An outbreak of bird flu in the U.S. that is spreading has prompted the San Diego Zoo and Safari Park to begin preparing for an outbreak.
The HAN1 avian flu initially appeared in North Carolina and has since broken out in more than half the states in the country, spreading as far west as Utah and resulting in the killing of 27 million turkeys, chickens and other birds, according to federal officials, who said this week that two zoos have reported the virus in their bird collections. They would not disclose which zoos those were.
The San Diego Zoo and Safari Park have 3,700 birds in their care.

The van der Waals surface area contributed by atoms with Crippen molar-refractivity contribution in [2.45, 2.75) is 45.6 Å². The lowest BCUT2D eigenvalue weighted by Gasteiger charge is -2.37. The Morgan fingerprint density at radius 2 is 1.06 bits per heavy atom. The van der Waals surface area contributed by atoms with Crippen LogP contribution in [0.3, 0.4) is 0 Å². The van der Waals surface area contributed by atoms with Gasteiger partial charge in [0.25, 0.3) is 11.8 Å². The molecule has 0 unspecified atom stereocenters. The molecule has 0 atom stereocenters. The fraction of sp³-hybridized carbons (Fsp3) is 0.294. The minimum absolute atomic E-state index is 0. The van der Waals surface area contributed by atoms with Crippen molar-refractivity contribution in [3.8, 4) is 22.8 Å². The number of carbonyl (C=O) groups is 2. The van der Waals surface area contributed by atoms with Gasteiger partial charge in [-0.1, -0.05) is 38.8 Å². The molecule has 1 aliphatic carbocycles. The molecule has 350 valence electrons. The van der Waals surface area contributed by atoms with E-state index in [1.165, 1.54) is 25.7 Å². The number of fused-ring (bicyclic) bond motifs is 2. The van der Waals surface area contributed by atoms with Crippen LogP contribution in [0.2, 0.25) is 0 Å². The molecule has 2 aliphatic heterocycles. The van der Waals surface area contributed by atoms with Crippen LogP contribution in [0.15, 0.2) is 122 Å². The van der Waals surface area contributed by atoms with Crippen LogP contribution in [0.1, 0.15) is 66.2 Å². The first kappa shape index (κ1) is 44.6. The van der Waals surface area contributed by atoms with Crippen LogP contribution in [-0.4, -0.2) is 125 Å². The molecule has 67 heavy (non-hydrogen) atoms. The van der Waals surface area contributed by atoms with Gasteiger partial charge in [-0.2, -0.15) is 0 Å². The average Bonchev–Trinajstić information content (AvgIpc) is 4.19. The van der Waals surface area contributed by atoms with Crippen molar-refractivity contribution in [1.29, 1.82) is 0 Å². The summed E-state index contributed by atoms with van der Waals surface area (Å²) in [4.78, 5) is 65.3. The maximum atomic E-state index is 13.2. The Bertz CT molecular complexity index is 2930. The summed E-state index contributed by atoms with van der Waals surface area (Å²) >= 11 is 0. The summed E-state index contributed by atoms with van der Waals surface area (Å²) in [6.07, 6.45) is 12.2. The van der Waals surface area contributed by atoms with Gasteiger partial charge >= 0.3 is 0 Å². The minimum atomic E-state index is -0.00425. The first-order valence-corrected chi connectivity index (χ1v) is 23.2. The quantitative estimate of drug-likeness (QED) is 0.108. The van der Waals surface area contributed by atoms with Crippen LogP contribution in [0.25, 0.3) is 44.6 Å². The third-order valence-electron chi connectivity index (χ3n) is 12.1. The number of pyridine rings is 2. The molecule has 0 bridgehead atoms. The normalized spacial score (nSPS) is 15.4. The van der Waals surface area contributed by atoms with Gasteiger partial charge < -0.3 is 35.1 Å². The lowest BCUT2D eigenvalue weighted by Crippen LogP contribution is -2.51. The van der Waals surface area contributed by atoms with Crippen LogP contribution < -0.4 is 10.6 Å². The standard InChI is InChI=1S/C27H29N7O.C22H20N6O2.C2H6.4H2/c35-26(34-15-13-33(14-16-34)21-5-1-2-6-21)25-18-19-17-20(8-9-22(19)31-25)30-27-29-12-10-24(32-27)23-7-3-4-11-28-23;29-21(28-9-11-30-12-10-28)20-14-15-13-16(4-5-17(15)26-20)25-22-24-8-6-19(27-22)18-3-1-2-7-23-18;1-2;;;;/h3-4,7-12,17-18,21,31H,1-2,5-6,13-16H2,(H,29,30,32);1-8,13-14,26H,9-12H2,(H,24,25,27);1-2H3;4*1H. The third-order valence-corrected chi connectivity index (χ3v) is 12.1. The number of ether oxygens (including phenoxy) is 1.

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Hendrik Nollen, Vice President of Wildlife Health at San Diego Zoo Wildlife Alliance, told NBC 7 that the zoo and safari park are making preparations to help prevent an outbreak.
"So we are preparing for the scenario where it does become a more immediate threat for the birds in our care," Nollens said. "It's really it's a disease of birds. It's a disease of concern for birds because it can cause high rates of sickness."
The zoo is also making sure they have enough bird cages in the event they need to isolate birds and making sure they have enough supplies to take care of them.
"The silver lining here is that we always have really strict biosecurity guidelines in place, right? We always have a lot of measures in place to protect the health of wildlife in our care," Nollens said.
Rob Vernon, a spokesman for the Association of Zoos and Aquariums, said in a public statement that a full response will be in effect for "at least the next few months, until transmission subsides."